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OTE. iORGUS. THH55Yi SEPTEMBER 2r T506.
i t t
You will scarcely be
lieve a sada cracker can
be so perfect until you
taste the one perfect Soda
So deliciously baked so
tender and flaky so won
derfully preserved by a
moisture proof package.
It is the only real Soda
NATIONAL BISCUIT COMPANY
ABOUT THE COURT HOUSE.
Rock Island coanty circuit court,
Judge Crest presiding.
172. Payson vs. village of Milan.
Case. Leave to defendant to plead in
ISO. Holmberg ts. Shuiiz et al.
Case. Defendant A. J. Endter called
IDS. Harris vs. Levcnstine. Case.
Defendant ruled to plead in 1 days.
'SiS. Boglo vs. Ohlweiler et al. As
sumpsit. Defendant ruled to plead in
2:54. Littig, ailmr, vs. Wessel. Case.
Defendant ralod to iend in 1U days.
2H. Cramer vs. Wyies.et al. As-
umpsif. Defendant ruled to plead in
Cromuton vs. Cronipton et al.
Partition. Commissioner" report here
tofore filed is approved.
212. Farrel vs. Farrel. Divorce.
Dtft-mlant called and defaulted.
213. Lake vs. Cary et al. Fore
closure Defendant called and de
faulted. 247. Peoples Savings Rank & Trust
company vs. Morton m al. Foreclosure.
Al! defendants except M. J. McEniry
calksl and defaulted acd cause re
ferred to master.
2.:.f. McKilMp vs. McKilllp. In
voice. Defendant called and defaulted.
Rock Island county court, Judge E.
E. Parmenter presiding.
Kstate of. John A. Donahoo. Peti
tion by Edward C. Donahoo, one of
tho persons named in will as executor
for letters testamentary filed (the said
Elizabeth E. Donahoo now being dead,
she being named in will as ecexocu
trix). Pition granted. Oath as exe
cutor fifc'd. Individual bond of said
Edward C. Donahoo a such executor
filed "and approved, security thereon be
ing waived in and by said will and
letters testamentary issued to said Ed
ward C. Donahoo.
Estate of David Donaldson. Proof
of notice of petition for probate of will
made. Depositions of subscribing wit
nesses to will taken in open court in
proof of executor thereof filed and
considered and will admitted to pro
bate and ordered recorded.
Estate of Michael Elmer. Proof of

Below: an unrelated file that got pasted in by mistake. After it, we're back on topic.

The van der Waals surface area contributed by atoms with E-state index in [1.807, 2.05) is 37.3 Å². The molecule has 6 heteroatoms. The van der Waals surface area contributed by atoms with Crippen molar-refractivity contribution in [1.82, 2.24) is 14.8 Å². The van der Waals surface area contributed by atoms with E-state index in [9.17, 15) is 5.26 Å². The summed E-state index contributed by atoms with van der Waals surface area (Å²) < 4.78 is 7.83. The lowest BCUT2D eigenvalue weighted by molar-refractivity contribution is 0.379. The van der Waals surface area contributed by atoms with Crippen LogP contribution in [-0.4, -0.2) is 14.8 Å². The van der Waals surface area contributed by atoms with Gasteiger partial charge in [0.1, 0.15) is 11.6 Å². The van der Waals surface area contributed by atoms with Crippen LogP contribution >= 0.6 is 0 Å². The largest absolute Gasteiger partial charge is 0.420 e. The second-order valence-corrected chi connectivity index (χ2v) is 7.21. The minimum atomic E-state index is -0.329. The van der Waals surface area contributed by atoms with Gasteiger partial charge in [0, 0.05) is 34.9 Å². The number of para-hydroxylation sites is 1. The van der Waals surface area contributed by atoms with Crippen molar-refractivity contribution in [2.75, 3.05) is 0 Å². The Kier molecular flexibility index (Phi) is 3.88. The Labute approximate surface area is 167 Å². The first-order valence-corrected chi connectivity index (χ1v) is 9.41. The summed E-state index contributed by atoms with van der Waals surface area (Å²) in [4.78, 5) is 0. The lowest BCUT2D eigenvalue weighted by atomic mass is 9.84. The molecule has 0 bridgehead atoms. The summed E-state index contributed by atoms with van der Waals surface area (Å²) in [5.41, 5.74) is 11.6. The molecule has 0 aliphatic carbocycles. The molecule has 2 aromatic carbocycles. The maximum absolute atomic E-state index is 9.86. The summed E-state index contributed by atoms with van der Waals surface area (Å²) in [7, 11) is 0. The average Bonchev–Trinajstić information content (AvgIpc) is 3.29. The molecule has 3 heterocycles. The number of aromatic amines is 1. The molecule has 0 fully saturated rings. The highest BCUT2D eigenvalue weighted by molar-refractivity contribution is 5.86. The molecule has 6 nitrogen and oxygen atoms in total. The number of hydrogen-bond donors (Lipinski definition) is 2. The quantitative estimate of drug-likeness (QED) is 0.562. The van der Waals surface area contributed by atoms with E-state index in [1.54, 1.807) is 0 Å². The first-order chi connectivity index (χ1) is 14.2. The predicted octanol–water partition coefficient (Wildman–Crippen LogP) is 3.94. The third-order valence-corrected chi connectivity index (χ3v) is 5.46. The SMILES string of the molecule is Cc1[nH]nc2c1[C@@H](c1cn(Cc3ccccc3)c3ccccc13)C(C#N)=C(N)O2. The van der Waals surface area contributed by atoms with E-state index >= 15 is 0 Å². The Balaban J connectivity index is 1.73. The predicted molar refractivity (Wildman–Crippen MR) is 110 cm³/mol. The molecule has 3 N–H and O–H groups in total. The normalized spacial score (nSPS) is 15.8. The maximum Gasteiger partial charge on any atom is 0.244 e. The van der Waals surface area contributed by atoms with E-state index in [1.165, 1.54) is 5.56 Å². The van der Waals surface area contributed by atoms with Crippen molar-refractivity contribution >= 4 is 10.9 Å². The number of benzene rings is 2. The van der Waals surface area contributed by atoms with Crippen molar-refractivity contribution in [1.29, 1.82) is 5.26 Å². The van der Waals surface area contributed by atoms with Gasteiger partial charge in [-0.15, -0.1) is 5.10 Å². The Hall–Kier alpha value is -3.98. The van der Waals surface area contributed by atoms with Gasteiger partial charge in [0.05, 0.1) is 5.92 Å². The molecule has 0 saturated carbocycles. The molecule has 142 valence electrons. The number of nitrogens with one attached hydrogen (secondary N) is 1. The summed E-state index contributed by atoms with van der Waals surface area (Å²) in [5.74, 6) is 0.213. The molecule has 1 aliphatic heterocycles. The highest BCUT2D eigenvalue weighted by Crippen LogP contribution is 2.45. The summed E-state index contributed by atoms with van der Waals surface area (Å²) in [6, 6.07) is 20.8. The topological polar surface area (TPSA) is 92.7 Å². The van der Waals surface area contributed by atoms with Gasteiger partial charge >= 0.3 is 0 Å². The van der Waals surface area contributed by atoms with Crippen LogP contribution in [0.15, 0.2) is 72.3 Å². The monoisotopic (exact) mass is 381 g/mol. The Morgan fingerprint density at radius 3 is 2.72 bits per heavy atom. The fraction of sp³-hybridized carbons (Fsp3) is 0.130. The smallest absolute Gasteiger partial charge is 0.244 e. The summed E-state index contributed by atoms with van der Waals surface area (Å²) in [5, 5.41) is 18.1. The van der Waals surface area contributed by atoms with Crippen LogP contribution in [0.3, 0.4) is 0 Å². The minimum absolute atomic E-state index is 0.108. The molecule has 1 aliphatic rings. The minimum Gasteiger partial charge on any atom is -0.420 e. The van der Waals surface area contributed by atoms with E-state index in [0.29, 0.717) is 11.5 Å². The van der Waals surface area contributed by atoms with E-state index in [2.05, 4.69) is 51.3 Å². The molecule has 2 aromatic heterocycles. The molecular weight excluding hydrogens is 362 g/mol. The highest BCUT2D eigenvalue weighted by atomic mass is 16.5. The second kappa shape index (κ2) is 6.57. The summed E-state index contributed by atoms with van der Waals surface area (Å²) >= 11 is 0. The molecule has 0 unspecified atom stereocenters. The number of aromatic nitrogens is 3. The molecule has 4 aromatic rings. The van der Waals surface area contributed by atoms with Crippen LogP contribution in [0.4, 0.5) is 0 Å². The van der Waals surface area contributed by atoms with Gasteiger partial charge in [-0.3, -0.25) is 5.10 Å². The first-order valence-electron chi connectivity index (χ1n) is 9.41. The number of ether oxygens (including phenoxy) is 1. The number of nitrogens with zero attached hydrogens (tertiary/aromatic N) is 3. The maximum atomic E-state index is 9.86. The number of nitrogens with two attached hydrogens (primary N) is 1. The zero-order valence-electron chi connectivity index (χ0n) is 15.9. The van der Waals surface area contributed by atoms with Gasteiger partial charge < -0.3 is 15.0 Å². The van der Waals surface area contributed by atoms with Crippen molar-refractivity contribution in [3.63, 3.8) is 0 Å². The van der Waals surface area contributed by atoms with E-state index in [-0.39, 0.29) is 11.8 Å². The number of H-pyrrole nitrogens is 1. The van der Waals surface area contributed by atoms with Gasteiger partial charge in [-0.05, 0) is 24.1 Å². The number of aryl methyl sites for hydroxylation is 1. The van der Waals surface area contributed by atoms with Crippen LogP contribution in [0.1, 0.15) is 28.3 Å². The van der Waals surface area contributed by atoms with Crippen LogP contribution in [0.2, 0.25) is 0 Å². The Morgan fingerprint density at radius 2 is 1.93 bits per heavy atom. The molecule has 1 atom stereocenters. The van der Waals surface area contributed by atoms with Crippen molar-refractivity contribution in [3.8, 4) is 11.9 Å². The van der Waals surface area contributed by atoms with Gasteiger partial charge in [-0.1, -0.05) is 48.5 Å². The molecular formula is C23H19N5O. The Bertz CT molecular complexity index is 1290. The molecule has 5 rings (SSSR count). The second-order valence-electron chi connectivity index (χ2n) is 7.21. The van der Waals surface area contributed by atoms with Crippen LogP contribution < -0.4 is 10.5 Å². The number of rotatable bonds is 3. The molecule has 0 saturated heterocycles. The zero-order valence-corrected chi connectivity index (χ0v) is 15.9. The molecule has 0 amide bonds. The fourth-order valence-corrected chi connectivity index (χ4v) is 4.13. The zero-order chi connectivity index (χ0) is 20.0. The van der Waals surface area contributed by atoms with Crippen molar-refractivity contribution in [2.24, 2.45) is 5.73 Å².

publishing and posting notice filed.
Estate of David Donaldson. Petition
by Jessie H. DoualtUoa. the person
named in will an executrix, for letters
testamentary filed. Petition granted.
Oath as executrix taken 'and filed. In
dividual bond of said Jessie H. Don
aldson as sack executrix filed and ap
proved. Security tfeereon being waiv
ed in and by said will and letters testa
mentary issued to her.
Estate of Lemuel 1 Wallace. Ad
ministrators uath taken and filed. Bond
of the said Elmer M. Wallace in the
sum of $19.hm) filed and approved and
letters of administration issued to
Estate of Carl Otto Andren. Fina!
order of distribution entered and Hied
Real Estate Transfars.
Jotl L. Ohaver to John Howard
lots o and 4, in nl of section 2. 16. 5w
John Howard to Martin Cunning
ham, los o and 4 in sw't of sw't of
section 2. 10. ow, $sr,u.
W. E. Hailey to Addie M. Cro;cIi,
lot III in W. ri. Bailey's Sixth add..
Rock Islond, $C.mi.
Elmer H. Stafford to Clara Ware,
lot 2.f. block 7, Town of Silvia,
Anna 1. Itvans to Fredrick X. ftei
niers, west 25 feet lot 3 block 7. Ed
wards' add.. Mcnin ?:.5O0.
John F. Axen to Ernest Beckstroni.
lot 2. in Hunt's First arid., Rldgeview
South Moline, Sl.G.V'.
Ernest Iteckstrom to Lillian W.
West, lot 2 in Hunt's First addition,
kidgeview. South Moline, $850.
Ca!ira Whitesido to William F. (lar
ncYr. south S feet of lot 11, block i,
in Old Town Port Byron. $5.".
Samuel Whiteside to William F.
Garnett. south eight feet of lot 10,
block 16. in Old Town Port Byron.
J. Silas Lea to Jennie E. Xelson.
lot 14, block fi. Columbia Park add.,
liock Island, $040.
Christopher G. Dack to Noma L.
Dack. lot .1 in Dack's Fourth addition.
Roek Island. $400.
Mollie Kohn to Mary L. Deere, lot
4. Idrtck Z, in Old Town, Moline,
How t Save DOLLARS Iei
Cooking and Heafisi
It has cost many. Stove users HUNDREDS OF
WASTED DOLLARS to find this out.
We have solved this vital problem and